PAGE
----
Update: Friday, 5:55 p.m. – The township Health Department reports that as of 09-04-20, the confirmed number of COVID-19 cases in Montclair increased from 521 to 526 – two of the new cases are individuals in long-term care. The number of individuals who did not survive the illness increased from 54 to 55 – the new case is an individual who was in long-term care.
Montclair’s confirmed COVID-19 cases jumped from 499 on Friday, August 28 to 521 as of Thursday, September 3.
The Township Health Department reported Thursday that eight new cases — the confirmed number of COVID-19 cases in Montclair increased from 513 to 521 in one day – are individuals in long-term care. The number of individuals who did not survive the illness remains at 54.
Other towns, such as West Orange are providing additional data regarding cases, including total negative test results and with regard to new cases, the ages and gender of the individuals.
“With regard to reporting, barring some of the age information and some specifics that our Health Department feels may compromise confidentiality, they are working to see if they can provide additional details in report-outs provided through Communications,” says Montclair Mayor Sean Spiller.
Some local health departments withhold data, fearing that disclosing too much information could lead to discrimination or stigma.
Montclair Schools Superintendent Dr. Jonathan Ponds notified families and caregivers Thursday that one of their staff members tested positive for COVID.
Ponds stated that the individual did not have direct contact with any of students and added that after in consultation with the Department of Health, school physician, and District Nursing Supervisor, “we believe that none of our students are at risk for exposure.”
Montclair Schools will start the year with remote learning.
Montclair State has now reported three cases as of Friday, two students and one employee.
Montclair’s Health Department Director Sue Portuese and Director of Nursing Margaret Brodowski have been communicating with the Montclair State University’s Health Center director Patricia Ruiz about MSU’s reopening plan and their process for determining when to test students and allow or exclude them from campus activities.
Portuese does not yet have the university’s complete plan, however, all colleges in New Jersey are required to follow the “Restart Standards for all New Jersey Institutions of Higher Education” issued by the Office of the Secretary of Higher Education (OSHE).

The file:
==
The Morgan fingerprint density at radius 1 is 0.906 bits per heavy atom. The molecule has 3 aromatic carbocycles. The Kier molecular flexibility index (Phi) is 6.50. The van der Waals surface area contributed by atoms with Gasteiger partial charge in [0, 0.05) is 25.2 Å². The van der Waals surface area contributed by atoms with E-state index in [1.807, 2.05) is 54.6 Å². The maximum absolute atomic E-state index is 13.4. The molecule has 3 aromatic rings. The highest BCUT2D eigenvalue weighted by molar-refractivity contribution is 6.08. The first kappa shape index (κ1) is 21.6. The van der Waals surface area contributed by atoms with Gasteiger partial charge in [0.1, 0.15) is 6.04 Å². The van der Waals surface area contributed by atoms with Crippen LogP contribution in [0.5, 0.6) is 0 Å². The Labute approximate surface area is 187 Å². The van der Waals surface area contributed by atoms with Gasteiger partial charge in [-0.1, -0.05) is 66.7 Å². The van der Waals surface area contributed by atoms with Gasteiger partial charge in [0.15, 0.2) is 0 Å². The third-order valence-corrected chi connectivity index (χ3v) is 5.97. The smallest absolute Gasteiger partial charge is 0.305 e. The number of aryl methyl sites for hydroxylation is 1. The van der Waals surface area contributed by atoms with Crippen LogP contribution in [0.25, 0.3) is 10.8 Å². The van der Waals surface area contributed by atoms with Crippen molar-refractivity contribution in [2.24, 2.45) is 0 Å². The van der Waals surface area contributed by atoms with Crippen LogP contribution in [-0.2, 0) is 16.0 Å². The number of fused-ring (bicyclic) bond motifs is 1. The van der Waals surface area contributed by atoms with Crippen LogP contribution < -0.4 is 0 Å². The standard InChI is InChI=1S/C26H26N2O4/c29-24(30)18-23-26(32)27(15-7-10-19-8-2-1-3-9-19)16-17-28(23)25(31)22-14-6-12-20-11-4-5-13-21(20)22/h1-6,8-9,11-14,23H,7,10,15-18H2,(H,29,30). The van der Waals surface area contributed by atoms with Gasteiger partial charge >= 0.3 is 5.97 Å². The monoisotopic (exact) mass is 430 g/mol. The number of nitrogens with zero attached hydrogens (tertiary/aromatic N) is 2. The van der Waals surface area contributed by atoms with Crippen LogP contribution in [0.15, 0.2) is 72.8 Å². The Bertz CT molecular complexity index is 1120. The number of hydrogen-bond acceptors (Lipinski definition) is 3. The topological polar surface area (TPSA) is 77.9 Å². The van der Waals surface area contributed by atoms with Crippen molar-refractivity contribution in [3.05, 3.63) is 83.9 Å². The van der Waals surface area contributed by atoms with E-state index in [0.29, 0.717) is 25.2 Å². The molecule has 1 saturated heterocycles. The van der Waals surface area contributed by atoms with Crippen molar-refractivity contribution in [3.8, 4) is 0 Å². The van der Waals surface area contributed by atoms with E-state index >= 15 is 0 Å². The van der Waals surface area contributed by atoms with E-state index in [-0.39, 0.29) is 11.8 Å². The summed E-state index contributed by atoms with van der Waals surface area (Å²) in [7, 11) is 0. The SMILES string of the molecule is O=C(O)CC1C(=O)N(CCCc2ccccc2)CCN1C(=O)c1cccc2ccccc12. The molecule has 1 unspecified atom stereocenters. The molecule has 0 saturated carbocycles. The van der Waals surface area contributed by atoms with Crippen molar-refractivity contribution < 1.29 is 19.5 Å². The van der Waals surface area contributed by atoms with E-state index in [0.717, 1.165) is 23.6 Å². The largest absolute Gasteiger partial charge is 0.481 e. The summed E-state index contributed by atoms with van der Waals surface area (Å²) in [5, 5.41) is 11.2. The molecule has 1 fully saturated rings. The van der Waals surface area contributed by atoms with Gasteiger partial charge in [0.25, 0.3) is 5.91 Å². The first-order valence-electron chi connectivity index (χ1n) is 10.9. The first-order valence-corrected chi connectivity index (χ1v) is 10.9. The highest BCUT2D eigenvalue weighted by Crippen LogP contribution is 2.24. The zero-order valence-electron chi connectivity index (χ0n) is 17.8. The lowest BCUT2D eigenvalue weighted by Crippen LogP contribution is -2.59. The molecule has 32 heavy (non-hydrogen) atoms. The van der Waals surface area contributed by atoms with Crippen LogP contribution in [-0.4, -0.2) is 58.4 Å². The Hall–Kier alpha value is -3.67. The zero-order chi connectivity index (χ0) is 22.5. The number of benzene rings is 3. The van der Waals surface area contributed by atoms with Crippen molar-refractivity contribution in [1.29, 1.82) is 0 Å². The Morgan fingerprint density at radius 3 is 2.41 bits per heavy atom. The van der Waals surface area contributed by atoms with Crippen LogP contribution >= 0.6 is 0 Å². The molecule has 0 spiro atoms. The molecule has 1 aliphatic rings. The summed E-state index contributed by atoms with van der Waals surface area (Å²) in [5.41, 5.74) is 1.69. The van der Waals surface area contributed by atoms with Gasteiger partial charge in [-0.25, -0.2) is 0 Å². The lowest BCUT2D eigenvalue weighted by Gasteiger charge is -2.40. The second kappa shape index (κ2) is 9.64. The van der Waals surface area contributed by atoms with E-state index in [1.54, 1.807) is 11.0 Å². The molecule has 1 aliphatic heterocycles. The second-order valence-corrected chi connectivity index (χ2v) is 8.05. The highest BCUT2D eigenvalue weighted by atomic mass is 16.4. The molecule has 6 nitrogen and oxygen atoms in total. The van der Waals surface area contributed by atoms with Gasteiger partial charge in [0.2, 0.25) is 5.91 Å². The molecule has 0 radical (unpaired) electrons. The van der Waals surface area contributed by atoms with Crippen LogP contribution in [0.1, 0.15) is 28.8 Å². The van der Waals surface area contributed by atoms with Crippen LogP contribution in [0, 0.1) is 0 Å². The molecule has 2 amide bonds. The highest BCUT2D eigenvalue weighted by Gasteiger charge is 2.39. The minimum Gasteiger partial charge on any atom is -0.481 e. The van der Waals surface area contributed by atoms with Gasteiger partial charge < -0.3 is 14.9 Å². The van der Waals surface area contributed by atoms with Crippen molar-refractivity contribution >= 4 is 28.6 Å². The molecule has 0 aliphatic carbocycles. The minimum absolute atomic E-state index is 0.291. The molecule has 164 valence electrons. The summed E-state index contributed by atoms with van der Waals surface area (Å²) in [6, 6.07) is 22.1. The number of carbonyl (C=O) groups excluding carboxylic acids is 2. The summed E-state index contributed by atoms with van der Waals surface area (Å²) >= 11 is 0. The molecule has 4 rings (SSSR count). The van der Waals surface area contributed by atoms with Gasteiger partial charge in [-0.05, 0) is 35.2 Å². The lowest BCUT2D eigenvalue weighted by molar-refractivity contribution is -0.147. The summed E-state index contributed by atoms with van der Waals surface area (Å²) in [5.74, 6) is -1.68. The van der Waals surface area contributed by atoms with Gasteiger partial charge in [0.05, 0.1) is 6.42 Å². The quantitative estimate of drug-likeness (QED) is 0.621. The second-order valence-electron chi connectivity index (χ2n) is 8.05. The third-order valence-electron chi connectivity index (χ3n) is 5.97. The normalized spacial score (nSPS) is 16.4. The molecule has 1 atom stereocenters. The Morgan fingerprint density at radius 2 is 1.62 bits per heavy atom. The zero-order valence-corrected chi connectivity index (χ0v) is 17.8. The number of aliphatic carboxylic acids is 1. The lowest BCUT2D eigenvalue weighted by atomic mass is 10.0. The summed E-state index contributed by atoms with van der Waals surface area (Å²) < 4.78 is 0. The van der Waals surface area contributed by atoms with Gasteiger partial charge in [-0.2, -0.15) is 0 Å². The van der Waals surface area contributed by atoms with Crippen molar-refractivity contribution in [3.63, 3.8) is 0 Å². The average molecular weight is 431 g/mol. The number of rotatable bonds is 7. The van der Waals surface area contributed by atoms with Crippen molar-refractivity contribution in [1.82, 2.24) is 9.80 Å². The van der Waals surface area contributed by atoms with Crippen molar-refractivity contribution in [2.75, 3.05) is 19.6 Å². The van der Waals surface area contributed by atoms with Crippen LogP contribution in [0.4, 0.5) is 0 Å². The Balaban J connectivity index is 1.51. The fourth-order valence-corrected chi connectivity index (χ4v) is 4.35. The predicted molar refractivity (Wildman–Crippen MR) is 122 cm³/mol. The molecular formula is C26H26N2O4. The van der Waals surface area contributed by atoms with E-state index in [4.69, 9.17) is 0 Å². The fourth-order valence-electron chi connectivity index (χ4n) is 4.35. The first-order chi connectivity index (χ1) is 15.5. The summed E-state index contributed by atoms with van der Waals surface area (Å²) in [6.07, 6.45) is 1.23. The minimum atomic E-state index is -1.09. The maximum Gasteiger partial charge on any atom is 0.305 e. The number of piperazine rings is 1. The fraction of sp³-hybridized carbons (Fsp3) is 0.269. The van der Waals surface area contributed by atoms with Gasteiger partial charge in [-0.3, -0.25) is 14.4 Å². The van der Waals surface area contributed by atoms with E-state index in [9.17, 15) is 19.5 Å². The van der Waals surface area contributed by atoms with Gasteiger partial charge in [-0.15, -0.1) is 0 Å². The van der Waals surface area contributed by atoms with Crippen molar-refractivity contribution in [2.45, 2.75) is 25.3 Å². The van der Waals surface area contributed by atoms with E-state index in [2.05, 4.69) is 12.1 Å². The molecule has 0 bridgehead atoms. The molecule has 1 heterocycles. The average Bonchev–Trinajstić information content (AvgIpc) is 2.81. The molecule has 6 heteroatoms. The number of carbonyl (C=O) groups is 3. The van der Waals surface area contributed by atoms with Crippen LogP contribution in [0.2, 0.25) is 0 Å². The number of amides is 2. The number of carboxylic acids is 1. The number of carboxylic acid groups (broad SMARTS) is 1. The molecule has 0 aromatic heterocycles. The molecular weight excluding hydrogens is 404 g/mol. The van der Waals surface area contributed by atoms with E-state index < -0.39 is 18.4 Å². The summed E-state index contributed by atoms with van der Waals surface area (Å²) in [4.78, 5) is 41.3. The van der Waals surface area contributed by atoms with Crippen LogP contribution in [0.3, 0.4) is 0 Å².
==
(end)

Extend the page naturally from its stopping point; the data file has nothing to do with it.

Should the township of Montclair, and other surrounding communities be concerned about the potential of the MSU campus being a super spreader? MSU faculty member and epidemiologist Dr. Stephanie Silvera has expressed concerns, citing the school’s commuter population increasing the risks of their contracting the virus and spread it. American Federation of Teachers Local president and MSU professor Rich Wolfson was critical of the University’s reopening.
The Montclarion reported that 11 students were suspended on August 23 after they gathered in large groups to party without masks or social distancing.
- If a student who lives on campus answers yes to any question, the student should self-isolate (quarantine) in their room and contact the University Health Center.
- If a student who lives off campus answers yes to any question, the student should remain off-campus and consider contacting a healthcare provider. In either case, the student may, based on symptoms and risk factors reported, receive a call from the University Health Center.
- As of August 8, 2020, students or someone in their household who is experiencing symptoms of respiratory illness or have tested positive for COVID-19, should remain on home isolation at least until 10 DAYS have passed since symptoms first appeared AND at least 1 day (24 hours) with no fever, without use of fever-reducing medication AND improvement in symptoms. If they have been in close contact with someone diagnosed with COVID-19, they should self-quarantine for 14 days from the last exposure to the COVID-19 person.
- Montclair State is not requiring additional testing for residential students unless their health care provider thinks it is necessary; the University is requiring additional testing for student-athletes and students in “high contact” areas like the performing arts.
Hundreds of colleges around the country have walked back plans for in-person classes and many that have opened are struggling to keep students safe and cases down. On Thursday, Suny Oneonta shut down its campus, sending students home after a few parties in late August resulted in nearly 400 positive cases.
In South Orange, soon after Seton Hall University reported its first on-campus case of COVID-19 since April, South Orange Village President Sheena Collum met with University leadership.
Montclair’s Reported Cases
Montclair State University’s campus covers areas in three towns and two counties which adds a layer of complexity to contact tracing and case investigations. Montclair Township Health Department is responsible for cases and contact tracing of individuals living in dormitories located in Montclair. The Clifton health department covers cases and contact tracing of individuals who reside in dorms located in Clifton and Little Falls.
If a student identifies simply as “living at Montclair State University,” the case is referred to the Montclair Health Department where exact address information will be determined.
Cases of professors and instructors testing positive are reported in the town where they reside. All such cases are linked to MSU for contact tracing. Decisions on how to proceed with investigations are based on whether close contact was made with individuals in classrooms, those living in dorms, etc.